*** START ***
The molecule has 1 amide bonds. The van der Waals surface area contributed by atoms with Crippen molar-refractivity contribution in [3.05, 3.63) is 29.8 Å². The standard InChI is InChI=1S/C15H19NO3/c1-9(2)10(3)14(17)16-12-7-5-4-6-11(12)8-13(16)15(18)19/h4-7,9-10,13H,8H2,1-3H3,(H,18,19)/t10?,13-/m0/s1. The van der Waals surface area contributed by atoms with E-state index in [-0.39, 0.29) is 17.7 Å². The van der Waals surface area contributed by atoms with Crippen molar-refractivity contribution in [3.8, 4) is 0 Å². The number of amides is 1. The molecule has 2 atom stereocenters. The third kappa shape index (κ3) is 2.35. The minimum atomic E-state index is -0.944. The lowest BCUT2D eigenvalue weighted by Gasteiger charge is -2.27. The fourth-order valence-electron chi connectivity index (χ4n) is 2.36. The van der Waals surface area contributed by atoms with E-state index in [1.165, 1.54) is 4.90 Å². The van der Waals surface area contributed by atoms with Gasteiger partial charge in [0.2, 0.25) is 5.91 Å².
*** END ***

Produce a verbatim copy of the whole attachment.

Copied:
The molecule has 1 amide bonds. The van der Waals surface area contributed by atoms with Crippen molar-refractivity contribution in [3.05, 3.63) is 29.8 Å². The standard InChI is InChI=1S/C15H19NO3/c1-9(2)10(3)14(17)16-12-7-5-4-6-11(12)8-13(16)15(18)19/h4-7,9-10,13H,8H2,1-3H3,(H,18,19)/t10?,13-/m0/s1. The van der Waals surface area contributed by atoms with E-state index in [-0.39, 0.29) is 17.7 Å². The van der Waals surface area contributed by atoms with Crippen molar-refractivity contribution in [3.8, 4) is 0 Å². The number of amides is 1. The molecule has 2 atom stereocenters. The third kappa shape index (κ3) is 2.35. The minimum atomic E-state index is -0.944. The lowest BCUT2D eigenvalue weighted by Gasteiger charge is -2.27. The fourth-order valence-electron chi connectivity index (χ4n) is 2.36. The van der Waals surface area contributed by atoms with E-state index in [1.165, 1.54) is 4.90 Å². The van der Waals surface area contributed by atoms with Gasteiger partial charge in [0.2, 0.25) is 5.91 Å².